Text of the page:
What to do, what do do?
I'm not going to suggest that you wear low-top shoes every time you play basketball for now on. I'm sure the first person to roll an ankle while wearing these shoes on the court would send me some strongly worded hate mail. What I am going to do is suggest that you wear shoes that mimic a barefoot feel as much as possible. And, I always walk around my house barefoot - get your shoes off whenever possible! You should be wearing the "Nike Free" shoe, and/or Chuck Taylor's when you are just walking around school, or hanging out with friends. Also, when you are in the gym lifting weights, wear these Frees or Chucks every time. Another smart thing is to go barefoot while doing your warm-ups (walking lunges, high knees, leg swings, etc) before lifting. Not only will this help you improve your range of motion of your ankle, it will help strengthen those muscles that were once dependent on your high-top shoes and/or ankles braces.
What else can you do?
Before lifting, I have all of my basketball players performing ankle mobility drills. Click here to see two videos demonstrating how to do them. Depending on how limited your range of motion is, perform 2-3 sets of 10-15 repetitions. For the single-leg ankle mob, make sure to keep the heel of the forward leg flat throughout the movement. And for the mobilization that involves both legs at the same time, elevate your feet onto two 5-pound plates. Once again, keep your heels flat throughout. With both exercises, make sure you do NOT shift your weight towards the inside of your foot or toes.
I also incorporate "band dorsiflexions" with all of my players. Strengthening the tibialis anterior (shin) will help you to prevent "turning your ankle." Again, I usually perform 2-3 sets of 10-15 reps. Click here to view a demonstration of one of the exercises to perform.
Marketing (the shoe industry in this case) schemes can really trick us. Just remember, we actually want LESS ankle support in our shoes, and shoes that mimic the barefoot feel as much as possible (Nike Frees/Chuck Taylors). So, get out of those high-top shoes as much as possible (again, I'm fine with you wearing them WHILE playing basketball), keep your dorsiflexion range of motion, and strengthen those ankles! Pass this on to as many basketball players, parents of basketball players, and coaches as you can. It's time to get the word out!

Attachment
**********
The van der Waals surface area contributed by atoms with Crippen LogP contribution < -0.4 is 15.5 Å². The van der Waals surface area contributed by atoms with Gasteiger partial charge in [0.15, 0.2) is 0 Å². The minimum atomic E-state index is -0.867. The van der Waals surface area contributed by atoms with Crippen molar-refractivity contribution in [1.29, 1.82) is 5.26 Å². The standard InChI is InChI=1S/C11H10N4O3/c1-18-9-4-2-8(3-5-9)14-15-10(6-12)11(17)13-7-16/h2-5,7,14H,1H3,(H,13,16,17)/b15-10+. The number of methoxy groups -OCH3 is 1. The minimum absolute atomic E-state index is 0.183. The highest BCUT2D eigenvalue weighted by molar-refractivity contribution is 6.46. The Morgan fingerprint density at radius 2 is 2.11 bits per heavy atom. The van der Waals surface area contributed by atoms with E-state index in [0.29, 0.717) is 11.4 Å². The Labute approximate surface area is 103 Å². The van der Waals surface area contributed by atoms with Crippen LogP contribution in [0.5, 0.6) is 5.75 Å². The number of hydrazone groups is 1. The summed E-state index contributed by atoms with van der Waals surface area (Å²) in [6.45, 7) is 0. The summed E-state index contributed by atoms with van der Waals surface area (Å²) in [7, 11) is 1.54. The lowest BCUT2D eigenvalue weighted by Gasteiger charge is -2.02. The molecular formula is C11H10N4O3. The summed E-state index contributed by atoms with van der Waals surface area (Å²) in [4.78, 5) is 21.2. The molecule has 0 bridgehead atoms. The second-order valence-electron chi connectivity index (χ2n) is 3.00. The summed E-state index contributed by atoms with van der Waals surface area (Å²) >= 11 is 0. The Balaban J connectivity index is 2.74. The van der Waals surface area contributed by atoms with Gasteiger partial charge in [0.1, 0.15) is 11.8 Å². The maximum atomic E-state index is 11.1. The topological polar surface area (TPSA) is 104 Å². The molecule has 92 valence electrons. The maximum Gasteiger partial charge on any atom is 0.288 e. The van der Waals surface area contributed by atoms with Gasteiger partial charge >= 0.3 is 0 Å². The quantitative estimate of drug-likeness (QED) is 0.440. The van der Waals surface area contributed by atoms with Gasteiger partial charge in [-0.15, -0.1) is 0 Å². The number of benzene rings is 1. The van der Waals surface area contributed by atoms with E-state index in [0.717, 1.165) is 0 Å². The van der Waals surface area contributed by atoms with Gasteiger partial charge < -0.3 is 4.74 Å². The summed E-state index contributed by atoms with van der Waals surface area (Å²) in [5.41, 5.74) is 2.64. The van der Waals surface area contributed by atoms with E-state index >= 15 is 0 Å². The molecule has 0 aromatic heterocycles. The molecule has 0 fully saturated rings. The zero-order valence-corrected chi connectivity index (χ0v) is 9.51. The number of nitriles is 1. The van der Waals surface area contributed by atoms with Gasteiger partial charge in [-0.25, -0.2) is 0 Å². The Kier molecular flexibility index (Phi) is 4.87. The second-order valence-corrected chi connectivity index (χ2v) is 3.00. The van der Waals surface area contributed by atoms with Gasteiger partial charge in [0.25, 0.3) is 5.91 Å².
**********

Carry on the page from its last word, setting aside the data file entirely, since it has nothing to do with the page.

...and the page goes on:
Danny McLarty, CSCS is a fitness coach at Flex Personal Training in Danville, California.
Danny earned a place in the Illinois Basketball Hall of Fame in 2007 for his high school and college career.
He accomplished this while standing at a height of 5'7".
He is also a basketball skills coach, helping players improve their ability to get open, with and without the ball.
You can read more about Danny at his website, www.DannyMcLarty.com .
NOTICE:All material on this web site is copyrighted. No article may be reproduced or redistributed in any form or manner without the expressed written consent of the respective author. Commercial reproduction is not permitted without the written permission of the Coaching Staff at PowerBasketball.
helping individuals and teams realize their fullest potential
Fundamentals and Training DVD's for the Player and Coach
|Open since October 21, 1998. Copyright © 1998- PowerBasketball. All rights reserved.
No part of PowerBasketball, either text or image may be used for any purpose other than personal use.
This includes framing of web content, modification, reproduction, storage in a retrieval system or retransmission, in